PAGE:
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Jennifer Marie, Esq.
Jennifer Marie, Esq., Immigration Attorney
Category: Immigration Law
Satisfied Customers: 3206
Experience:  She has worked on all types of U.S. Immigration cases since 2007.
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I first entered the US in 2001 with a visa when I was 10

Customer Question

I first entered the US in 2001 with a visa when I was 10 years old with my mother. As the visa expired, my mother applied for adjustment of status with me and my younger brother but immigration got a lot tougher after the 9/11 terrorist attack. So the first adjustment of status was denied and then my father came and did the same as he applied for adjustment of status with me and my brother as his dependents. That however, was very long and seemed endless and my brother and I turned 17 and 20 respectively, and decided that permanent residence was impossible in the near future and left the country for college in Korea. However, a couple of years after we left, my father was granted permanent residence and my father has applied for permanent residence for the whole family. Now, my question is, did my brother and I accrue any days in unlawful presence? More specifically, do we have those re-entry bans (3 years/10 years)? If we can prove that all of this is true with the letters from the government over the years, could we re-enter United States this very year?
Submitted: 7 months ago.
Category: Immigration Law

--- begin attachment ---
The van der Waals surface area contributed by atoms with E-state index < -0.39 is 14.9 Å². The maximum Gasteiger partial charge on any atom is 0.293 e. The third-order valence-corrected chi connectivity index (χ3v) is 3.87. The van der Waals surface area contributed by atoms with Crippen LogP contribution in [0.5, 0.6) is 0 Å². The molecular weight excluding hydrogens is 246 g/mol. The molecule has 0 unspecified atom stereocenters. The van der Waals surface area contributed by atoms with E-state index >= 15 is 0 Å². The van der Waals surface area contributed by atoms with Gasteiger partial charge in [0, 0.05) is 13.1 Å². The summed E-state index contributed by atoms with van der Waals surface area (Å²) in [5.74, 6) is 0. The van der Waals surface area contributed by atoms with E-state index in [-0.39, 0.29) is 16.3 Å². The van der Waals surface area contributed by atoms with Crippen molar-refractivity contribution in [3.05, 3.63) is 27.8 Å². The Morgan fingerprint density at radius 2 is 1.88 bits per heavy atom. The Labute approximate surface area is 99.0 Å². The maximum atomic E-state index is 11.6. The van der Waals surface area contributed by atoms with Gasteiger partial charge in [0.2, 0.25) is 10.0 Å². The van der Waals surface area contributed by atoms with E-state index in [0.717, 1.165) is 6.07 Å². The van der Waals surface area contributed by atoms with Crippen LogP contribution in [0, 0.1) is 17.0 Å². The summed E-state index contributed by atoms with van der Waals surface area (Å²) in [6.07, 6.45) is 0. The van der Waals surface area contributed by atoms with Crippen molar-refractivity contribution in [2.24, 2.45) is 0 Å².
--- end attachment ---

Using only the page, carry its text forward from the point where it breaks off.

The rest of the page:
Expert:  Jennifer Marie, Esq. replied 7 months ago.

Hello, my name is ***** ***** I will be the immigration attorney helping you today.

Unlawful presence can not be acquired by minors under 18. You would start accumulating unlawful presence every year that you are in the US after turning 18. So if you were 20 when when you left you accumulated 2 years of unlawful presence which means you now have the 10 year ban to return to the US. If your father petitions you for your green card, you would eventually need an I-601 waiver to be approved in order for you to return to the US before the 10 years are up. You can read more about it here,0717-scott.shtm

You would basically have to show that one or both of your parents would suffer extreme hardship if you were not allowed back into the US before the 10 years are up.

I know immigration issues sometimes seem complicated and confusing. If at any time you would like to have a more detailed consultation by phone or if you need help with application preparation or review, I can send you an offer for this legal service to you for a reasonable fee later on. You don't have to decide if you would like that now, but just letting you know it's an affordable option for you to keep in mind.

Good luck to you during this process and I hope this answer has helped you!

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Customer: replied 7 months ago.
But I thought adjustment of status means that I am legally present in the US. I just simply left while I was in the adjustment of status and I found this from :Nonimmigrants who apply for an extension or change of nonimmigrant status but who leave the United States after their I-94 expires but before a decision on the application has been issued are not subject to § 222(g) if they can establish that:
1. The application was filed in a timely manner (i.e., before the expiration of the current period of authorized stay);
2. The application was nonfrivolous; and
3. The applicant did not engage in any unauthorized employment before the application was filed or while it was pending.I thought this made me technically legally present in the US because I was always under adjustment of status until the day I left the US. Or does this just not matter at all?